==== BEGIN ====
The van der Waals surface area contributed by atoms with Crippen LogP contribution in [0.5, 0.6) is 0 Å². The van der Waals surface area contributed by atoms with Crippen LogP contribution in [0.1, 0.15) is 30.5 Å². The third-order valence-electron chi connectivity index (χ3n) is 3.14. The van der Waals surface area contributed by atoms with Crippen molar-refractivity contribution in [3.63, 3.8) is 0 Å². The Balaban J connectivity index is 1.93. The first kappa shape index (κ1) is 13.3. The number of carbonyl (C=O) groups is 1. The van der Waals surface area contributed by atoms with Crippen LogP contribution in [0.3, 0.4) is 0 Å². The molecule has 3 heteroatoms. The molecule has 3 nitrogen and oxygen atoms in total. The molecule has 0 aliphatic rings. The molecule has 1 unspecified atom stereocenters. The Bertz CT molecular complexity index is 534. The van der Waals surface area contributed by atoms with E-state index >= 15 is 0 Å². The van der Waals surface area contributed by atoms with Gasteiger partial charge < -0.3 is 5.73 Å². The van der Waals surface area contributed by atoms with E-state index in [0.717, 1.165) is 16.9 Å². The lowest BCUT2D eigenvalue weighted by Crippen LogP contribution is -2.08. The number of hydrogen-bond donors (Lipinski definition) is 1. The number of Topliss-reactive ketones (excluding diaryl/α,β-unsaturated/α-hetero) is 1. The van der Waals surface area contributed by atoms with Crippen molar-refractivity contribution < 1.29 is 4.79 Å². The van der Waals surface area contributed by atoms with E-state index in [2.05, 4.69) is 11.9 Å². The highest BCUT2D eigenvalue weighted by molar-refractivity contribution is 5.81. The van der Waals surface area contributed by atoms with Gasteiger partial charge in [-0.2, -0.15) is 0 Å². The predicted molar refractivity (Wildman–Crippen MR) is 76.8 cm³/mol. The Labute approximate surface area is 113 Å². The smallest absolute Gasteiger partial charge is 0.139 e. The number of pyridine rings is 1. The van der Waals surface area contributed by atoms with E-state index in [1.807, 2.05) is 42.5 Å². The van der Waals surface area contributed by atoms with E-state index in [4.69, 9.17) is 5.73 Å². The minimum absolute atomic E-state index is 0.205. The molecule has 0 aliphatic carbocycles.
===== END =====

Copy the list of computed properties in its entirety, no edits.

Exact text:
The van der Waals surface area contributed by atoms with Crippen LogP contribution in [0.5, 0.6) is 0 Å². The van der Waals surface area contributed by atoms with Crippen LogP contribution in [0.1, 0.15) is 30.5 Å². The third-order valence-electron chi connectivity index (χ3n) is 3.14. The van der Waals surface area contributed by atoms with Crippen molar-refractivity contribution in [3.63, 3.8) is 0 Å². The Balaban J connectivity index is 1.93. The first kappa shape index (κ1) is 13.3. The number of carbonyl (C=O) groups is 1. The van der Waals surface area contributed by atoms with Crippen LogP contribution in [0.3, 0.4) is 0 Å². The molecule has 3 heteroatoms. The molecule has 3 nitrogen and oxygen atoms in total. The molecule has 0 aliphatic rings. The molecule has 1 unspecified atom stereocenters. The Bertz CT molecular complexity index is 534. The van der Waals surface area contributed by atoms with E-state index >= 15 is 0 Å². The van der Waals surface area contributed by atoms with Gasteiger partial charge < -0.3 is 5.73 Å². The van der Waals surface area contributed by atoms with E-state index in [0.717, 1.165) is 16.9 Å². The lowest BCUT2D eigenvalue weighted by Crippen LogP contribution is -2.08. The number of hydrogen-bond donors (Lipinski definition) is 1. The number of Topliss-reactive ketones (excluding diaryl/α,β-unsaturated/α-hetero) is 1. The van der Waals surface area contributed by atoms with Crippen molar-refractivity contribution < 1.29 is 4.79 Å². The van der Waals surface area contributed by atoms with E-state index in [2.05, 4.69) is 11.9 Å². The highest BCUT2D eigenvalue weighted by molar-refractivity contribution is 5.81. The van der Waals surface area contributed by atoms with Gasteiger partial charge in [-0.2, -0.15) is 0 Å². The predicted molar refractivity (Wildman–Crippen MR) is 76.8 cm³/mol. The Labute approximate surface area is 113 Å². The smallest absolute Gasteiger partial charge is 0.139 e. The number of pyridine rings is 1. The van der Waals surface area contributed by atoms with E-state index in [1.807, 2.05) is 42.5 Å². The van der Waals surface area contributed by atoms with E-state index in [4.69, 9.17) is 5.73 Å². The minimum absolute atomic E-state index is 0.205. The molecule has 0 aliphatic carbocycles.